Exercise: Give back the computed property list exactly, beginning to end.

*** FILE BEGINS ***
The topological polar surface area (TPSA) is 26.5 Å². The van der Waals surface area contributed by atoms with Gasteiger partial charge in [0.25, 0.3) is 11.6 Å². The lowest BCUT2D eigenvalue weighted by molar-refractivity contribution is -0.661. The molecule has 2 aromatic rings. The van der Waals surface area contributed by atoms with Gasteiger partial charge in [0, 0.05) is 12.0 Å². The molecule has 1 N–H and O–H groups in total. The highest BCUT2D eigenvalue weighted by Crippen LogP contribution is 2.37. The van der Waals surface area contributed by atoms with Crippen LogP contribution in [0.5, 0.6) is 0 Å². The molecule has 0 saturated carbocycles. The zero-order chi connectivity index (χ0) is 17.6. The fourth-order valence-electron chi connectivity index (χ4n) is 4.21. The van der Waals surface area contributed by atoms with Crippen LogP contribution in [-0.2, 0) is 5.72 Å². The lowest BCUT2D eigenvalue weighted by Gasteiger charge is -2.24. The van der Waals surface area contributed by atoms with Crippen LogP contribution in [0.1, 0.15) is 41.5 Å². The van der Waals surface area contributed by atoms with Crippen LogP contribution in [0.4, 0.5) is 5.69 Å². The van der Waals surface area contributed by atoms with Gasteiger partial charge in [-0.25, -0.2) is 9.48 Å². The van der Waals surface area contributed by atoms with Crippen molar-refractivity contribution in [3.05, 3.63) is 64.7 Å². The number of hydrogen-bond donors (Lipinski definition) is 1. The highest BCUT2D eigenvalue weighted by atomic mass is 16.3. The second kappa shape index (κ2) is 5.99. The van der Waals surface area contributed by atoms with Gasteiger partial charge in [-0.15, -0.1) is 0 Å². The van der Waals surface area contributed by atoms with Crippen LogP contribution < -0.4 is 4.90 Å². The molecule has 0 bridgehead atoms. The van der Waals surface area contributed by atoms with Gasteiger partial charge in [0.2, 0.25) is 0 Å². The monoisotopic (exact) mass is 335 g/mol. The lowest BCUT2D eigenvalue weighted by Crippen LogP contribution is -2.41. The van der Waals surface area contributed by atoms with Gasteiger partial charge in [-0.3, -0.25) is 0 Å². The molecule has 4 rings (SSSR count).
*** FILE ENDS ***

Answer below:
The topological polar surface area (TPSA) is 26.5 Å². The van der Waals surface area contributed by atoms with Gasteiger partial charge in [0.25, 0.3) is 11.6 Å². The lowest BCUT2D eigenvalue weighted by molar-refractivity contribution is -0.661. The molecule has 2 aromatic rings. The van der Waals surface area contributed by atoms with Gasteiger partial charge in [0, 0.05) is 12.0 Å². The molecule has 1 N–H and O–H groups in total. The highest BCUT2D eigenvalue weighted by Crippen LogP contribution is 2.37. The van der Waals surface area contributed by atoms with Crippen LogP contribution in [0.5, 0.6) is 0 Å². The molecule has 0 saturated carbocycles. The zero-order chi connectivity index (χ0) is 17.6. The fourth-order valence-electron chi connectivity index (χ4n) is 4.21. The van der Waals surface area contributed by atoms with Crippen LogP contribution in [-0.2, 0) is 5.72 Å². The lowest BCUT2D eigenvalue weighted by Gasteiger charge is -2.24. The van der Waals surface area contributed by atoms with Crippen LogP contribution in [0.1, 0.15) is 41.5 Å². The van der Waals surface area contributed by atoms with Crippen LogP contribution in [0.4, 0.5) is 5.69 Å². The van der Waals surface area contributed by atoms with Gasteiger partial charge in [-0.25, -0.2) is 9.48 Å². The van der Waals surface area contributed by atoms with Crippen molar-refractivity contribution in [3.05, 3.63) is 64.7 Å². The number of hydrogen-bond donors (Lipinski definition) is 1. The highest BCUT2D eigenvalue weighted by atomic mass is 16.3. The second kappa shape index (κ2) is 5.99. The van der Waals surface area contributed by atoms with Gasteiger partial charge in [-0.15, -0.1) is 0 Å². The van der Waals surface area contributed by atoms with Crippen LogP contribution < -0.4 is 4.90 Å². The molecule has 0 bridgehead atoms. The van der Waals surface area contributed by atoms with Gasteiger partial charge in [0.2, 0.25) is 0 Å². The monoisotopic (exact) mass is 335 g/mol. The lowest BCUT2D eigenvalue weighted by Crippen LogP contribution is -2.41. The van der Waals surface area contributed by atoms with Gasteiger partial charge in [-0.3, -0.25) is 0 Å². The molecule has 4 rings (SSSR count).